WHEELING - What started out innocent enough has really turned into something rather cool.
"There's a lot of tradition here at Madonna," said second-year football coach Doug Taylor. "I can remember back in my high school days (at Oak Glen) playing Madonna with the silver helmets and the Dons logo on the side.
"We were talking about it one evening and we thought it would be a nice idea to go back to the silver helmets in recognition of that 1987 team.
SACKED — Madonna’s Tyler Ewusiak tackles Tucker County quarterback Derek Nestor while Blue Dons teammate Travis Brown looks on during the 20-14 victory in double overtime last week. Madonna will meet Wahama at 7 p.m. Saturday at Wheeling Island Stadium for the West Virginia Class A state championship.
-- Fred Younce
"We brought it up to the kids. We looked at multiple shades of that silver to try to fit what we were doing. The kids selected one and we went with it."
Twenty-five years after that 1987 team won the first state football championship for the Blue Dons, Madonna is back in the title game.
Thanks to a 20-14 double-overtime victory last week at Tucker County, the No. 4 Blue Dons will take on No. 3 Wahama at 7 p.m. Saturday at Wheeling Island Stadium for the West Virginia Class A state championship.
"We gave the kids the option," said Taylor. "It wasn't a mandatory thing from us. We asked them if they wanted to try this and they were pretty receptive to it. And, here we are."
But, it wasn't just because of the grey helmets to commemorate that 1987 squad.
"We got a late start last year," Taylor said of his late hire, in June, to replace long-time head coach Bob Kramer. "We started in June, put together a staff and tried to get to know the kids. Once we finished up the season, I really saw that the kids had a lot of heart and weren't afraid to work hard.
"It takes time and we knew it was going to take time. We were giving them different things that they weren't really familiar with and it was a little bit away from their culture of lining up and playing smash-mouth football. I knew we had the athletes after Week 2 or 3. We had some young kids who we had to get to buy into the program and sell out to it, to commit their time and effort to it. I thought we could have done a lot better (last year) if we hadn't been beaten up late in the year (with injuries)."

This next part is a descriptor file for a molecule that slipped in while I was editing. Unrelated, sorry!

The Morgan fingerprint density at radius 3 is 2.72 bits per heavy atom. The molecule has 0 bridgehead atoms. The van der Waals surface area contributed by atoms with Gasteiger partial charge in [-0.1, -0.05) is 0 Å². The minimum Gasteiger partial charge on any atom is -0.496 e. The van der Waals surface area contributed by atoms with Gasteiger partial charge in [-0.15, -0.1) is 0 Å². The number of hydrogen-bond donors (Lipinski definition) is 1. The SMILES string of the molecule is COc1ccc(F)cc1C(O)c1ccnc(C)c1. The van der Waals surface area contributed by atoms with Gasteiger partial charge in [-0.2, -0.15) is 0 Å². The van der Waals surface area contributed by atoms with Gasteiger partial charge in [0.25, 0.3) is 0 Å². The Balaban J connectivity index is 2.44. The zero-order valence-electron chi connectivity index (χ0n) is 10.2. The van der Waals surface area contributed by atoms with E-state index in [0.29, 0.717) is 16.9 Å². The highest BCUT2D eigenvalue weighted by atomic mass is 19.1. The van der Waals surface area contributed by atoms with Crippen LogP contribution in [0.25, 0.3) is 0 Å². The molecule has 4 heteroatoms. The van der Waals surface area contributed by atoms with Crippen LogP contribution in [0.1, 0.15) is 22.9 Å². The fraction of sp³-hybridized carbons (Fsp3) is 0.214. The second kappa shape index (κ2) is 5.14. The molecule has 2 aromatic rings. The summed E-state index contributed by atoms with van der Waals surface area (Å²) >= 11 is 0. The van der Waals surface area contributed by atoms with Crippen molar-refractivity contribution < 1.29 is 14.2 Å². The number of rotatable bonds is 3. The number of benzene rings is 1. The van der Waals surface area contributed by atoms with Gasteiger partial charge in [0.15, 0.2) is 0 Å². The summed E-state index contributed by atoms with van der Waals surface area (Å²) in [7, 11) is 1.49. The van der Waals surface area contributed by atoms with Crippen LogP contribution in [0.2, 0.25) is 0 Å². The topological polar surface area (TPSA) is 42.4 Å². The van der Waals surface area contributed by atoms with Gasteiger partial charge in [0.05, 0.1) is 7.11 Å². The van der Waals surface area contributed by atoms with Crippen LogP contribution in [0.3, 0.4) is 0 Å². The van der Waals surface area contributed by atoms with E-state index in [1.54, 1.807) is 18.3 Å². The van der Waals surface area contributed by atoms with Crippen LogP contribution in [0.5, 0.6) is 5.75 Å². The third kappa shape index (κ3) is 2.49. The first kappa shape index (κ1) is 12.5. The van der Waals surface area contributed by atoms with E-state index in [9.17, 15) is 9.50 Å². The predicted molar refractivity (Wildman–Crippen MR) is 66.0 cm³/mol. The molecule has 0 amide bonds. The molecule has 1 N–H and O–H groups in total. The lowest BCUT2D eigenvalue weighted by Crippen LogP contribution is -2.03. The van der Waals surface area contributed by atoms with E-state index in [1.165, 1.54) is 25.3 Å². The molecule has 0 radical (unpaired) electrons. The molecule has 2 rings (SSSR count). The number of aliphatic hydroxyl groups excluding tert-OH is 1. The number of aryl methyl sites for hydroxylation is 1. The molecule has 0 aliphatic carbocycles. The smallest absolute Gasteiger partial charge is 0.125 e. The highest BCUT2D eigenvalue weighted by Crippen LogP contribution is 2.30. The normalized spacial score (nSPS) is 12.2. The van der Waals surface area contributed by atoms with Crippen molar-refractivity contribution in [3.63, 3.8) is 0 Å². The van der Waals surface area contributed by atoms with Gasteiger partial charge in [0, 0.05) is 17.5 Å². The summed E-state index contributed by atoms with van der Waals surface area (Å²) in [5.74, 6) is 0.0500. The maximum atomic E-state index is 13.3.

So, over the summer, things changed.
"We're sharing kids with other sports and that's an issue, like at all schools," said Taylor. "In the offseason, we almost went to a mandatory lift with the kids. We had a really good turnout for that. We hired an outside company to handle our speed, agility and quickness training and the kids pretty much were 100 percent into that and it paid dividends for us.
"Once we got into two-a-days, we knew we had something special. We got nicked up a little in the scrimmage and we pulled out of our second scrimmage to try to stay healthy for our first game."
Two regular season games really have defined Madonna's season to this point.
"When we got beat by Wheeling Central (28-22 in Week 2), we knew right then we could play with those teams," said Taylor. "When we got back into the locker room, it was business-like. The kids didn't like losing, but they knew they could play with and beat Wheeling Central, and other teams like them. The kids knew they were capable of playing better than that night. They just devoted themselves to the program and worked harder."
The other game was the 21-20 come-from-behind victory at Steubenville Catholic Central in Week 9.
"Things have really turned around since that game," said Taylor. "It's been a whole different team, a whole different demeanor in practice. Right now, they know they are good enough to win the state title."
Along with changes to the program, came changes in the coaching staff from Year 1 to Year 2. Brad Kessel was brought in to be the defensive coordinator.
"Brad's a great guy," said Taylor. "The kids like him. He's from the old school. He's a hard-nosed coach. The kids appreciate that. His style is a little bit different than what they were accustomed to. We're a little more of a zone team, when they were a man team before. They bought into it. We struggled a little bit early in the year, but as the year went on, they have been getting better and better at it and I think right now we are playing out best defense.
"When we came in, we brought our own staff in and we've had some changes to that staff. I think our staff has come together really well. We get along well and the kids know we get along well.
"The staff has been great. I can't say enough about the staff from John McClelland, Brad Kessel, Jon Kendrick, Ray Pernell, Eric Nejus and John Lesho. They've all been great."
And, with a close-knit staff, comes a close-knit team.
"We joke around with them and the kids joke around with us, but when we go to the practice field, they know it's time to practice," said Taylor. "When it's over, it's time to laugh and have fun.
"When you go down to practice, it's time to practice. It's a discipline thing. You want each player to do exactly what you want them to do and not to try to do their own thing. There's some screaming and yelling at practice, but, I think it's important that when practice is over, to show them it's not personal. We turn it off.
"Once practice is over, it's back to being you and me and hanging out together. Our door is always open. The kids come in and sit.
"After the game at Tucker County, we all went to eat and the kids told the hostess it was my birthday and they all came over and sang happy birthday to me. It wasn't my birthday, so the kids got a laugh out of that.
"It's about having fun. They are a great group of kids."